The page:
Friday, March 30, 2018

Too Much Reflection? How to Make Sure Your Story Doesn't Stall Out

One of my blog readers sent me a wonderful question last week.  It's a question that many writers struggle to answer.  It had come to mind when she read my post a few weeks ago about creating enough pauses for meaning within the flurry of events in your story.

But what about the opposite? she wondered.  If you're not an event writer, and maybe you write in too many pauses, how do you work with that tendency? 

"My memoir hasn't got many events," she added.  "It is a reflective, and in this instance a political, memoir about a chapter in history that requires some explaining as well as my own reflections."

Many writers whose tendency is towards reflection wonder about this.  Can too much reflection overwhelm the narrative? 

A short answer:  yes.  But it's not that simple.  And it depends where you are in the book-writing process.

There are two ways that reflection enters a story.  One is conscious and one is unconscious.  The unconscious reflection arrives very naturally in the early stages of writing a book--because we write to tell ourselves what we're writing about.  We tell ourselves the story to figure out what we want to say.

Most writers need this.  Joan Didion was famous for saying "I don't know what I think until I write it down" and before her, Flannery O'Connor said "I write because I don't know what I think until I read what I say."  Not to leave out the men writers:  Stephen King says "I write to find out what I think." Professional writers don't try to avoid this; they often embrace it, because great books are built from this early-stage reflection.  Forget what you learned in high school about carefully constructing your thoughts before putting them to paper and accept that there's often a discovery process that's essential to books.  It consists largely of reflective writing.  

I find it very natural and healthy for the creative brain because it allows a story to travel to new places you might not have considered.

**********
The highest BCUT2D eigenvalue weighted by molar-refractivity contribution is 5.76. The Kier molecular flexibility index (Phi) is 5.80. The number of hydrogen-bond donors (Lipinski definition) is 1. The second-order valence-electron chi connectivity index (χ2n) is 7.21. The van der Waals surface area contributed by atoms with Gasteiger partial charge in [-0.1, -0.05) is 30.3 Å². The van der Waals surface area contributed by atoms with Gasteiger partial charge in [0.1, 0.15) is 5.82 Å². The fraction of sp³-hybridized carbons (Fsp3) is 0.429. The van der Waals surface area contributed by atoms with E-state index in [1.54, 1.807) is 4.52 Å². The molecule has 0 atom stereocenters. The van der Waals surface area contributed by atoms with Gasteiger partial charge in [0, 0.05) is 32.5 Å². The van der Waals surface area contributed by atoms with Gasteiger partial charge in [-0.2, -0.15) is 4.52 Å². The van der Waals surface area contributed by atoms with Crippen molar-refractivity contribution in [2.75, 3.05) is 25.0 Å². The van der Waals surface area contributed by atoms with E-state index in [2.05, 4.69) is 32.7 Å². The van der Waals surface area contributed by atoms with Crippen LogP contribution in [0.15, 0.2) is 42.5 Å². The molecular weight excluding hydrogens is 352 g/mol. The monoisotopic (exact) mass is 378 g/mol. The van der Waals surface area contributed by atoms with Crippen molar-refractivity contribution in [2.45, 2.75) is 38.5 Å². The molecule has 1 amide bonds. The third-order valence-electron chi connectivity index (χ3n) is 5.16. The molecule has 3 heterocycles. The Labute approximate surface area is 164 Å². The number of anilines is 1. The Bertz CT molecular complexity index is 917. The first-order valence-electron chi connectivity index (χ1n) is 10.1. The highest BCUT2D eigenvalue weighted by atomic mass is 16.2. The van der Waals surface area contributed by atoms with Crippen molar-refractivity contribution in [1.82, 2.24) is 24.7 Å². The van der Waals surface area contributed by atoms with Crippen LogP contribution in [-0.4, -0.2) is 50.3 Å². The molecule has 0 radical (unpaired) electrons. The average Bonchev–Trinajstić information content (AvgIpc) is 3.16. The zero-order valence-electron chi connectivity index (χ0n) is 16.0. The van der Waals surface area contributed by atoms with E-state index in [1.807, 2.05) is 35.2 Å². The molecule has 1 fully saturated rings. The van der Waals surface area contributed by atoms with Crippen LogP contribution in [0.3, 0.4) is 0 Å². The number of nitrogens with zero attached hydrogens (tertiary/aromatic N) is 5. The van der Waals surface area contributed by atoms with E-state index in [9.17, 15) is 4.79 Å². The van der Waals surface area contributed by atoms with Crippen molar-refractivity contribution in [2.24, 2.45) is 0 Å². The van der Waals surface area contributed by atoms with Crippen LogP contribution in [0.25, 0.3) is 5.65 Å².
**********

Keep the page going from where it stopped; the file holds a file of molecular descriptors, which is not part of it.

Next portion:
But it's usually unconscious.  Important to realize this! Readers will not necessarily want to be part of this reflective period.  They may tolerate a certain amount of wandering in a book (it's also delightful to be part of the author's discoveries) but the naturally unconscious process of early reflective writing feels loose and unstructured, almost lazy to readers.  They want you to guide them on a more purposeful journey that only comes after you have chewed through the meat of your topic and come up with something unique to say, something new and relevant. 

Unconscious reflective writing might delight us, as freewrites do, as journal writing does. But it's the writer talking to the writer.

That's the first kind of reflective writing:  essential but unconscious.  Once we've done enough of it to know our book inside out, we move on.  We revise, tighten, and bring the reader into the conversation.

That leads us to the second kind of reflective writing.  Its hallmark is story.  Often, reflection in revision comes out as story, as illustrative, humanizing scenes that show a point rather than tell it.  

I think about writers of prescriptive nonfiction (memoir-information hybrids, information-based books, how-to's, self-help, academic books) as guidebooks to a topic or a method or an idea.   In academic publishing they are still purely informational, but in mainstream publishing, because of changes to our reader brains in the past ten years, we've moved to illustrating our reflection with story.  Partly, we can blame this on our media culture but we must also consider the influence of writers like Malcolm Gladwell, Mary Roach, and Rebecca Skloot, to name just a few.

Maybe it's memoir, as in Skloot's case, or maybe it's illustrative anecdotes as in Gladwell and Roach's books.  But unless you're writing solely for academia, for use as textbooks in classrooms, you might need to dial back the purely reflective and replace it with the illustrative to survive in today's publishing world.  This isn't about dumbing down your material or the seriousness of your thoughts.  It's about seeding your narrative with enough illustration to balance the reflection or information.

One of my past students, Katherine Ozment, published a very well-received book last year called Grace without God:  The Search for Meaning, Purpose, and Belonging in a Secular Age.  This is a heady and controversial topic.  Ozment handled it beautifully by inserting her own story into the discussions about faith and its pros and cons.  If you want to read a good balance of reflection and illustration, check it out.   And it doesn't have to be your personal story that balances the information; like Gladwell and Roach, you can use other people's stories.

This week's writing exercise for those of you struggling with such a question as my blog reader, above, is to take a chapter of your manuscript, no matter the genre, and highlight anything that's internal or reflective.  Where are you (or the narrator) thinking, feeling, mulling over, digesting, remembering?  Highlight these passages, then squint at the pages.  What's the balance?

Then find a recently published book in your genre.  Do the same there (photocopy the pages, to keep your book intact, or highlight onscreen then erase).  What balance does this book use? 

That will give you a pretty accurate ratio to use.  Adjust as necessary.

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